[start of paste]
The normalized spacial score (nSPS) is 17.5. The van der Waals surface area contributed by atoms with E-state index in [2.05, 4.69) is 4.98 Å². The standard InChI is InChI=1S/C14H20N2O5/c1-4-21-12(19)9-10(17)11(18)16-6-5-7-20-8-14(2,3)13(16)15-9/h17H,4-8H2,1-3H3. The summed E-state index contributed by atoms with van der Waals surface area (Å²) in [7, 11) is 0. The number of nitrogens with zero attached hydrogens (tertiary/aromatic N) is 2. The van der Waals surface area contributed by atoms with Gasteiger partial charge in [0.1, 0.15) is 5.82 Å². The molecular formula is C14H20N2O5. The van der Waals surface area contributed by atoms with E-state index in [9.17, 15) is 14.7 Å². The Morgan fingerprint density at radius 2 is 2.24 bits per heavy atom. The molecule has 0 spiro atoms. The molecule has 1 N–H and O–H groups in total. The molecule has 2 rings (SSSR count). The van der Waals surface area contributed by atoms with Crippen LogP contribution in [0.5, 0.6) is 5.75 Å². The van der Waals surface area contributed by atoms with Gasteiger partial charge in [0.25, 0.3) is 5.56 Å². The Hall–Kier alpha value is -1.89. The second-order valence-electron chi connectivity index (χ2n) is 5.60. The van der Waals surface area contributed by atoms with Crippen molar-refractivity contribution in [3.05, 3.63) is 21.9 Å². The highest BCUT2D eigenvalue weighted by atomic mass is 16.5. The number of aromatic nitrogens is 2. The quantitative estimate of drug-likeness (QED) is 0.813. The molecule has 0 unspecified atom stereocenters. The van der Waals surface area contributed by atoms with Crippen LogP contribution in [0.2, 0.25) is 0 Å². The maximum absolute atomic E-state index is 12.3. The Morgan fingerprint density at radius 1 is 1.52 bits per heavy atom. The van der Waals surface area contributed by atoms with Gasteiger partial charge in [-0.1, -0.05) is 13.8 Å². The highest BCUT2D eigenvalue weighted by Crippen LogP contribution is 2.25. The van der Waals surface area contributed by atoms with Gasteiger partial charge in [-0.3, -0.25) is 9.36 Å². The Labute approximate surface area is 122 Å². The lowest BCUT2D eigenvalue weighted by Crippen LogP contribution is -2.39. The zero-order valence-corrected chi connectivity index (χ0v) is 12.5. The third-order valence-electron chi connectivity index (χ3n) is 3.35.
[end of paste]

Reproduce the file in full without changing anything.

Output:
The normalized spacial score (nSPS) is 17.5. The van der Waals surface area contributed by atoms with E-state index in [2.05, 4.69) is 4.98 Å². The standard InChI is InChI=1S/C14H20N2O5/c1-4-21-12(19)9-10(17)11(18)16-6-5-7-20-8-14(2,3)13(16)15-9/h17H,4-8H2,1-3H3. The summed E-state index contributed by atoms with van der Waals surface area (Å²) in [7, 11) is 0. The number of nitrogens with zero attached hydrogens (tertiary/aromatic N) is 2. The van der Waals surface area contributed by atoms with Gasteiger partial charge in [0.1, 0.15) is 5.82 Å². The molecular formula is C14H20N2O5. The van der Waals surface area contributed by atoms with E-state index in [9.17, 15) is 14.7 Å². The Morgan fingerprint density at radius 2 is 2.24 bits per heavy atom. The molecule has 0 spiro atoms. The molecule has 1 N–H and O–H groups in total. The molecule has 2 rings (SSSR count). The van der Waals surface area contributed by atoms with Crippen LogP contribution in [0.5, 0.6) is 5.75 Å². The van der Waals surface area contributed by atoms with Gasteiger partial charge in [0.25, 0.3) is 5.56 Å². The Hall–Kier alpha value is -1.89. The second-order valence-electron chi connectivity index (χ2n) is 5.60. The van der Waals surface area contributed by atoms with Crippen molar-refractivity contribution in [3.05, 3.63) is 21.9 Å². The highest BCUT2D eigenvalue weighted by atomic mass is 16.5. The number of aromatic nitrogens is 2. The quantitative estimate of drug-likeness (QED) is 0.813. The molecule has 0 unspecified atom stereocenters. The van der Waals surface area contributed by atoms with Crippen LogP contribution in [0.2, 0.25) is 0 Å². The maximum absolute atomic E-state index is 12.3. The Morgan fingerprint density at radius 1 is 1.52 bits per heavy atom. The van der Waals surface area contributed by atoms with Gasteiger partial charge in [-0.1, -0.05) is 13.8 Å². The highest BCUT2D eigenvalue weighted by Crippen LogP contribution is 2.25. The van der Waals surface area contributed by atoms with Gasteiger partial charge in [-0.3, -0.25) is 9.36 Å². The Labute approximate surface area is 122 Å². The lowest BCUT2D eigenvalue weighted by Crippen LogP contribution is -2.39. The zero-order valence-corrected chi connectivity index (χ0v) is 12.5. The third-order valence-electron chi connectivity index (χ3n) is 3.35.